Semi-detached properties are one of the most common sights on the streets of Britain. In fact, some research suggests that approximately a third of the country’s population lives in semi-detached homes, and in 2011 approximately 7 million properties were classified as semi-detached. So when and why did they become the main property type in Britain?
The origins of semi-detached homes in London
In London, the first semi-detached homes seem to have appeared in the mid to late 18th century. Based on some accounts, this was the result of economic pressures on the city’s construction sector and so it became more cost-effective to build pairs of properties that shared a common wall. It’s not clear where the first-ever London semis were built. Some sources say they appeared towards the last decade of the 1800s, near Westminster Heath. These constructions are believed to have served as an inspiration to Greenwich architect Michael Searle, who built similar properties in Kennington Park Road, Southwark, and soon after in other parts of east and south London like Blackheath and Greenwich. However, other sources say the first London semis were built Moor Lane, Fleet Bridge, and Tottenham High Road.
A brief history of semi-detached homes outside London
Outside of London, some of the earliest examples are found in Coventry and Suffolk, although some of the original structures date to medieval times. Large-scale construction of semis in other parts of England took place in the 18th century as a result of housing shortages caused by a rapidly expanding population, especially in the cities due to a mass exodus from rural areas. The solution was to build “double cottages” that entailed lower costs and could be built faster than individual detached homes. Initially, these were earmarked for labourers who moved from the countryside to the cities. In addition to the new builds, some farms and barns were also converted into semis.
All over the 18th and 19th centuries, associations were created to promote new dwelling types that improved the living conditions of the working class. Semi-detached properties were hailed as the most suitable option. Some of these organisations, like The Metropolitan Association for Improving the Dwellings of the Industrious Classes, had a second objective, which involved stimulating the construction sector by promoting building types able to generate high returns on investment.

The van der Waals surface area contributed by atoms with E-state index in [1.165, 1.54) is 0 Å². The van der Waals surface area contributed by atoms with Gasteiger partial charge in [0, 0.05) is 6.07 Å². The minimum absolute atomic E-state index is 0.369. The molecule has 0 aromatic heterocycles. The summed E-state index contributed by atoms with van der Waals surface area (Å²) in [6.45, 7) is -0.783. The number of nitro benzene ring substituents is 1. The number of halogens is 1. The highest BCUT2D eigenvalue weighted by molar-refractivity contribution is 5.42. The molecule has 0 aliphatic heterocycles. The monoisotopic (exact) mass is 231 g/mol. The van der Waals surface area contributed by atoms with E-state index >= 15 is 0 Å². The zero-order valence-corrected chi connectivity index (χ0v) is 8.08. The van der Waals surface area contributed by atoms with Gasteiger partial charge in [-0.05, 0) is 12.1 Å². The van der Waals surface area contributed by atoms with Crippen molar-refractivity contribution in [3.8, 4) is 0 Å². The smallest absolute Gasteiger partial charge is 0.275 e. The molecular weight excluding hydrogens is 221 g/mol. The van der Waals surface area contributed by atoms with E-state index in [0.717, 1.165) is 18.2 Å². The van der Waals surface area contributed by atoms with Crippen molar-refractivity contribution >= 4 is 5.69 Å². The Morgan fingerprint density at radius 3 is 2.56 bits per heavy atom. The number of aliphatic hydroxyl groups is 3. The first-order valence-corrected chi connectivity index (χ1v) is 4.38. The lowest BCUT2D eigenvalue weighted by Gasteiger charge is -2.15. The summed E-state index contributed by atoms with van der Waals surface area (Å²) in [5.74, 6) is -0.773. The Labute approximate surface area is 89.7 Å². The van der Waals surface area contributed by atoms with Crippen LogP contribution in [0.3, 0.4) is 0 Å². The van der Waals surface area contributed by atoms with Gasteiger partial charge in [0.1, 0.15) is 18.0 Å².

Towards the turn of the 19th century, urban planners began to realise the success of semi-detached houses and designed “model villages” where semis were the main building type. These appeared primarily in industrial areas, such as West Yorkshire and Lancashire.
Factors that contributed to the popularity of semi-detached properties
Later on, the building boom of the mid 19th century led to the mass construction of semis that for the first time targeted middle classes as potential occupiers. To avoid any association with low-income housing, these were renamed as cottages or suburban villas. Entire neighbourhoods were built in this style and some were called “cottage states”.
In London, zoning regulations implemented during the first decade of 20th century contributed to further spread the popularity of the semi-detached home. The construction of semis sped up during the decades following WWII, again due to housing shortages, this time due to war damage. It is estimated that between 1945 and 1964 more than 40% of all UK’s new builds consisted of semi-detached properties.
This trend dwindled towards the end of the 1980s. Nowadays, most new builds, maisonettes, and detached homes.